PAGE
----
DOD launching program to help curb domestic violence
ARLINGTON, Va. — Nabila Bare was only 18 last July when she was stabbed 71 times with knives and a meat cleaver, and died at Fort Lewis, Wash.
The alleged murderer? Her own husband, Iraq veteran and Purple Heart recipient Army Spc. Brandon Bare, 19, a machine gunner with the 1st Brigade, 25th Infantry Division who is now awaiting a general court martial.
Sadly, Nabila Bare’s death is not an isolated incident. On average in America, three women are murdered by their husbands or boyfriends every day, according to a Bureau of Justice Statistics Crime Data Brief.
It’s not just homicide: Domestic assaults account for 11 percent of all reported and unreported violence between 1998 and 2002, according to the Bureau of Justice Statistics.
And wearing a military uniform, or having a partner who does, doesn’t offer women any special protection. A 2005 study by Diana Ramos, a women’s health fellow at the Sepulveda, Calif., Veteran’s Administration, reported that almost a third of military women said they had been hit, kicked, slapped, punched or sexually assaulted by a domestic partner.
In an effort to stem the assaults, Pentagon officials have forged a partnership with the National Domestic Violence Hotline to launch a domestic violence awareness and education campaign.
“The Department of Defense is not immune to the broader societal problem of domestic violence, and has a responsibility to act when it occurs,” David Chu, undersecretary of defense for personnel and readiness, wrote in a Feb. 28 campaign announcement.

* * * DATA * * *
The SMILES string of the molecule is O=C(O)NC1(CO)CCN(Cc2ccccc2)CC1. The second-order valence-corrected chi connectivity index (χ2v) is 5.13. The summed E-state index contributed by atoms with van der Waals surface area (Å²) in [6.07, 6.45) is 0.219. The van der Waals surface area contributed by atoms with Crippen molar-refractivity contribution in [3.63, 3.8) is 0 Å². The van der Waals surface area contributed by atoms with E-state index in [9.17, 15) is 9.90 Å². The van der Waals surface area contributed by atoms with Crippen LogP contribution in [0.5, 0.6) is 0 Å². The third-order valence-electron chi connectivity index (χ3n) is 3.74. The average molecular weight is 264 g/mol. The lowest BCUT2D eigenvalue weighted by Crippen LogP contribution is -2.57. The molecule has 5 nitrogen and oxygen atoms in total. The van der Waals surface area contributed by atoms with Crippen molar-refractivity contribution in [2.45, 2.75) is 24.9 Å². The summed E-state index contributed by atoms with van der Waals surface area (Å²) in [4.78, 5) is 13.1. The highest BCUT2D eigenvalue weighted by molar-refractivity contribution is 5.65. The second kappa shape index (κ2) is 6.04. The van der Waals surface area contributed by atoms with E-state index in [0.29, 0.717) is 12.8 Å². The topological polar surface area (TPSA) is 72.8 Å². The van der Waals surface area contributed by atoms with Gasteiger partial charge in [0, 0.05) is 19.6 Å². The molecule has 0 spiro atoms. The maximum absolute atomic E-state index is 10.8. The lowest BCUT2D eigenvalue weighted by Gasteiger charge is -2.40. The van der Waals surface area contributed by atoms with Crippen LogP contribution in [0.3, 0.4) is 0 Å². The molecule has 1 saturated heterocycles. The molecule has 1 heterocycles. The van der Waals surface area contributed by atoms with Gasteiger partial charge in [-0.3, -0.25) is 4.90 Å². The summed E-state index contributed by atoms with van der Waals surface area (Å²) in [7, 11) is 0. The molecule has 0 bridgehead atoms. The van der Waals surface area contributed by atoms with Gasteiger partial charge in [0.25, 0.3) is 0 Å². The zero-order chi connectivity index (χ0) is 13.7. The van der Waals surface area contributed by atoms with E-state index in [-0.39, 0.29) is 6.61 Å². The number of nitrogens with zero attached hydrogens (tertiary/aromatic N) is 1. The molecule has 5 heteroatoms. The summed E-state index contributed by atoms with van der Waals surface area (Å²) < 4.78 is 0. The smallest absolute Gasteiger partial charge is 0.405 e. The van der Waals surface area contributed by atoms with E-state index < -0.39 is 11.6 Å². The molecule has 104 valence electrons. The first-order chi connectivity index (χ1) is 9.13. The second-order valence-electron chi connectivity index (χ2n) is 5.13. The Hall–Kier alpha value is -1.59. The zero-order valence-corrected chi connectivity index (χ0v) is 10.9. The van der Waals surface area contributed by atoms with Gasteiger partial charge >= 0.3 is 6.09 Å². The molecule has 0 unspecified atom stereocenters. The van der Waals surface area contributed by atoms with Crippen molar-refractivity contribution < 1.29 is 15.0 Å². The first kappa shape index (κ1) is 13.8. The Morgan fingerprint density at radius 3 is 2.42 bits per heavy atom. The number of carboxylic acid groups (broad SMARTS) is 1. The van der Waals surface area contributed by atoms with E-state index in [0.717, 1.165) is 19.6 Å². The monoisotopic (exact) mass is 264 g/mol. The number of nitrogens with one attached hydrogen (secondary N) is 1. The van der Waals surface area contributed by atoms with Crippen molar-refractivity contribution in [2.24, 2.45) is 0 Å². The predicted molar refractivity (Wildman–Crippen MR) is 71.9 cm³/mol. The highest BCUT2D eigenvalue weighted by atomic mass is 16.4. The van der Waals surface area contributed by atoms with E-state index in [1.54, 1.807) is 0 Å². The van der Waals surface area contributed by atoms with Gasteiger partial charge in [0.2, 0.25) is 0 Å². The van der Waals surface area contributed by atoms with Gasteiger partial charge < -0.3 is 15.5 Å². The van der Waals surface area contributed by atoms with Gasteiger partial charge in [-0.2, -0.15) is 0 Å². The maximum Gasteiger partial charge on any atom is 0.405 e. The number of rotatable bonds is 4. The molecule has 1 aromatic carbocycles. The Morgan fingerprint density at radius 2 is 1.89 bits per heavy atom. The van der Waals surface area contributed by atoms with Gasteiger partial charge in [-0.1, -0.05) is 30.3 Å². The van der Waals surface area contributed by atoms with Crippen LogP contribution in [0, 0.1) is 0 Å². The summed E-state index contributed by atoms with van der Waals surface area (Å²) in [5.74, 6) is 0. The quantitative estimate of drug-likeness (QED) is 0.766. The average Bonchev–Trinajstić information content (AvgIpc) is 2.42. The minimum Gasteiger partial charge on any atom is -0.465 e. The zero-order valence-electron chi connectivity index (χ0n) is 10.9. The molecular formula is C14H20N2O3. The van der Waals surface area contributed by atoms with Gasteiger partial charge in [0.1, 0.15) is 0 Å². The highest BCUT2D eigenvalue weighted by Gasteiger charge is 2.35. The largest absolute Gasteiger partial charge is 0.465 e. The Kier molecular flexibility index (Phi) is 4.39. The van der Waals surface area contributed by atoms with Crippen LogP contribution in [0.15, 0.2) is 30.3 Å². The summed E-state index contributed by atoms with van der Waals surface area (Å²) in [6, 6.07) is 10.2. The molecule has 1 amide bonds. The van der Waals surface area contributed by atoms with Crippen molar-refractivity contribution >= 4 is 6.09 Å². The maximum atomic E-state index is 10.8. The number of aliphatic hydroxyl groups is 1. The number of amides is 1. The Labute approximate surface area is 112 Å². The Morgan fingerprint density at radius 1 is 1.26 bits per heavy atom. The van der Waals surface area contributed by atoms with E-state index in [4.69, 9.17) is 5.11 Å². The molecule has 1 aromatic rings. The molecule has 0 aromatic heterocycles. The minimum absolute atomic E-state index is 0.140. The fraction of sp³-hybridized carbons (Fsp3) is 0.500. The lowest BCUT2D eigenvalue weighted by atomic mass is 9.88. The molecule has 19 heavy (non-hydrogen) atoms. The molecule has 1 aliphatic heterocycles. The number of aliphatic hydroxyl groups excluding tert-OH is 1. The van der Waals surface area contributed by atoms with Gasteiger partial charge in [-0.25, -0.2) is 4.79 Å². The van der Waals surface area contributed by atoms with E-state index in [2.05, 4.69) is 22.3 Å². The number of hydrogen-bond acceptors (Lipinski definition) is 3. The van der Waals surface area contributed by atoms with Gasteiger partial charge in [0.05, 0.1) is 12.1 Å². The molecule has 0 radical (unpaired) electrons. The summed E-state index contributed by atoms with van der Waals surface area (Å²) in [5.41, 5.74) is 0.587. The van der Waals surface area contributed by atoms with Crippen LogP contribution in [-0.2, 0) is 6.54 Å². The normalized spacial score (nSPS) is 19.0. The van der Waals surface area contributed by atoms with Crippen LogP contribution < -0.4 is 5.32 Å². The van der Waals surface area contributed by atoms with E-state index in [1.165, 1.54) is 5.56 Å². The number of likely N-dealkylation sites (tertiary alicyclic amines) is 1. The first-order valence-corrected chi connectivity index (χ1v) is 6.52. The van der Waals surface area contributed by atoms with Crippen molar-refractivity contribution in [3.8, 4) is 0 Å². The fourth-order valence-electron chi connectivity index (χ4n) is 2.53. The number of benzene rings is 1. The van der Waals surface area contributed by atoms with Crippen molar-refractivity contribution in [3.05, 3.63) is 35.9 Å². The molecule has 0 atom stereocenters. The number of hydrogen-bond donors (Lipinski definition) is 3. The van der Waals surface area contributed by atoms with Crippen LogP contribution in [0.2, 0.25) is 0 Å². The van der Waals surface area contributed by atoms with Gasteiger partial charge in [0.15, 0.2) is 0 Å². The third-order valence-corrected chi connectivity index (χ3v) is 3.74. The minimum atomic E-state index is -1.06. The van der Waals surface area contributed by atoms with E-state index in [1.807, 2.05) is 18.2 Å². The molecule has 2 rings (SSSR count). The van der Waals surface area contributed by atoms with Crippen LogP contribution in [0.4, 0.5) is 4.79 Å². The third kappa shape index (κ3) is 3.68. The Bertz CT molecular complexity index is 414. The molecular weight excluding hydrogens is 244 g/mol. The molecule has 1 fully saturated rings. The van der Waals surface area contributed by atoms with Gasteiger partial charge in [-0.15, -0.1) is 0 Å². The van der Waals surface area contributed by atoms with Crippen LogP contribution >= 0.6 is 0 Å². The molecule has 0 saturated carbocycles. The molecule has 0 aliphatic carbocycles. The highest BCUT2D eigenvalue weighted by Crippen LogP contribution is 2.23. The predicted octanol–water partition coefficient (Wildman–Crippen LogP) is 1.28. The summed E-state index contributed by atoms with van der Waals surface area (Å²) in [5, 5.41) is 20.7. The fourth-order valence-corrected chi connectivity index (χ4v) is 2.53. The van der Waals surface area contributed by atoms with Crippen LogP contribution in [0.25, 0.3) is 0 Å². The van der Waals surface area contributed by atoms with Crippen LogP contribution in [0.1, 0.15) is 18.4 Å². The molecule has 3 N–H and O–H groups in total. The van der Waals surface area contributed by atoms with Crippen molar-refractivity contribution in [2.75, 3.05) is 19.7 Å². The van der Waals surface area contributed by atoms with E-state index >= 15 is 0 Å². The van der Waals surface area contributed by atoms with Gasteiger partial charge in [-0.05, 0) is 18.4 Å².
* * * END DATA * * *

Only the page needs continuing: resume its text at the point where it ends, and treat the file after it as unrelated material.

The campaign will include educational materials placed at military installations and “key public places” near and around military bases, along with public service announcements carried by military media outlets, the announcement said.
In another effort to “strengthen our response to domestic violence,” Chu told lawmakers Wednesday, Deputy Secretary of Defense Gordon England signed a new policy Jan. 22 that “encourages victims to feel more comfortable and safe about reporting domestic abuse.”
Dubbed the “Restricted Reporting Policy for Incidents of Domestic Abuse,” the policy allows victims of military abusers two options: asking to make an official report that will trigger a formal investigation; or requesting medical help and counseling, but no involvement by law enforcement or military commanders.
“In the military community, a victim is usually concerned that reporting will have immediate repercussions on the military career of the family member offender, and thus affect the family’s financial welfare,” Chu said testimony submitted Wednesday before the Senate Armed Services Personnel Subcommittee.
The new system, Chu testified, “affords victims access to medical care and victim advocacy services without immediate command or law enforcement involvement.”
The Pentagon installed a similar restricted/unrestricted reporting option for victims of sexual assault last year.
The National Domestic Violence Hotline is staffed 24 hours a day, every day. Counselors can provide crisis intervention, information, and referrals in 140 languages. Call 800-799-SAFE (7233), 800-787-3224 (TTY), or go to www.ndvh.org.
Stars and Stripes reporter Leo Shane contributed to this report from Washington.